I love the garden at this time of year. My London patch is peaceful: the neighbours are safely tucked up in the warmth whilst I gently work away in the last of the afternoon light. Deadheading the last of the roses, cutting back the raspberry canes and exploring the warmth of the autumnal colours.
Autumn used to depress me; uprooting my precious tomato plants, so carefully nurtured, and watching as the last of the flowers lose their colour. Then a wise friend told me how she puts her garden to bed for the winter and I love the idea of watching everything quietly go dormant, the lush green and strong colours of summer giving way to a gentler palette.
Part of my conversion to the love of autumn gardens comes from getting the planting right. People assume garden designers have perfect gardens. Some may, I certainly don’t. Mine is a laboratory, a space to experiment with which plants work, how they behave, which are the best ‘value’ through the seasons in terms of flowering or structure. I have learned to love plants not just for their greenery and colourful flowers but also for their structural seed-heads and winter form. There seems to be an obsession with keeping gardens ‘tidy’ - clearing away the merest hint of a dead leaf or seed-head. My garden used to be almost bare by late autumn.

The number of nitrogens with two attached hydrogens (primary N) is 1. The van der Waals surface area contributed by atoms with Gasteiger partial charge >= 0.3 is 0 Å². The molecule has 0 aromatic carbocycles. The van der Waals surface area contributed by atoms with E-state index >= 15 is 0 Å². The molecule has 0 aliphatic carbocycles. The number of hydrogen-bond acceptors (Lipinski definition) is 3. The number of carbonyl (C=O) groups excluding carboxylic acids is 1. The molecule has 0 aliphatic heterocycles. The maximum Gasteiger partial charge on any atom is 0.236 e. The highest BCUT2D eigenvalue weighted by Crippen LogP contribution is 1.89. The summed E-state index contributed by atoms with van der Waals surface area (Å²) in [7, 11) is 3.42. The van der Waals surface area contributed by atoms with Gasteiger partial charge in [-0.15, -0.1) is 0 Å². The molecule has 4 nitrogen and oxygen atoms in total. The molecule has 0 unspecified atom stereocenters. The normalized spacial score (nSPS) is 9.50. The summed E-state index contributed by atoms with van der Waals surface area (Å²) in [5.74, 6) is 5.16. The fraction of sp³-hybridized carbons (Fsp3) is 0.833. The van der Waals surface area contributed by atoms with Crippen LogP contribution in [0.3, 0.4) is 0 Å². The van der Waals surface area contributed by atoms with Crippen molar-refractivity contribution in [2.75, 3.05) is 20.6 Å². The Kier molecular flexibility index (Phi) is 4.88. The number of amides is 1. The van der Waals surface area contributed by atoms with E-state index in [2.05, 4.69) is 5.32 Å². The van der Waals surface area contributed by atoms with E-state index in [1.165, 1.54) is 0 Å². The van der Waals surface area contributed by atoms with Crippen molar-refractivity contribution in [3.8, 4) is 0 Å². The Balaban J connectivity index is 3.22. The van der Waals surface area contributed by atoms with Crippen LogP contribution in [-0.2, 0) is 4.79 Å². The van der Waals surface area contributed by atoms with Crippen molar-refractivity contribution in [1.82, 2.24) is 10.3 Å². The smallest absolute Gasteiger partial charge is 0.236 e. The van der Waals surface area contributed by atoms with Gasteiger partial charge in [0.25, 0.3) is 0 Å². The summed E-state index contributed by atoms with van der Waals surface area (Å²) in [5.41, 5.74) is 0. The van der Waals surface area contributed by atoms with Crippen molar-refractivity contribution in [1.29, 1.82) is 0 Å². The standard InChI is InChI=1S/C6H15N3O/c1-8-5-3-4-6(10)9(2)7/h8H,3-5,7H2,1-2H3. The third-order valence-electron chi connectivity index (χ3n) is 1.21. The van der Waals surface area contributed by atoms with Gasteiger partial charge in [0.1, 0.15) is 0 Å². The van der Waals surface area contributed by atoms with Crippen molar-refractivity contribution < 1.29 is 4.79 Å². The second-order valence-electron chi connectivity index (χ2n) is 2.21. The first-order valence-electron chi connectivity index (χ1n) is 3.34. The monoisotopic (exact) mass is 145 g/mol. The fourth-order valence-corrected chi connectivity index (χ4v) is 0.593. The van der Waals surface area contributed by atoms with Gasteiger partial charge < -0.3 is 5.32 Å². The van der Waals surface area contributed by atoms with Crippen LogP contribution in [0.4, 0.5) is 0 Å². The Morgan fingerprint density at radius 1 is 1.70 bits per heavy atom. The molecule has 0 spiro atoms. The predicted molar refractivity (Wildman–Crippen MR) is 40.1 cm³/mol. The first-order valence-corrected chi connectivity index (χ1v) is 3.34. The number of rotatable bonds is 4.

Now it is full of glorious grasses, their blades gently yellowing, browning seed heads bobbing. The green of Rosemary and glaucas of Euphorbia become more exposed as the Agastache retreats into tall, bending spears. Sedums lose their rosy flush for a deep, claret red which will eventually transform into glorious umbrel seed heads. The blueberry plants finally give up the last of their crimson leaves.
Watching this process of change is, for me, as exciting as watching it come to life in spring.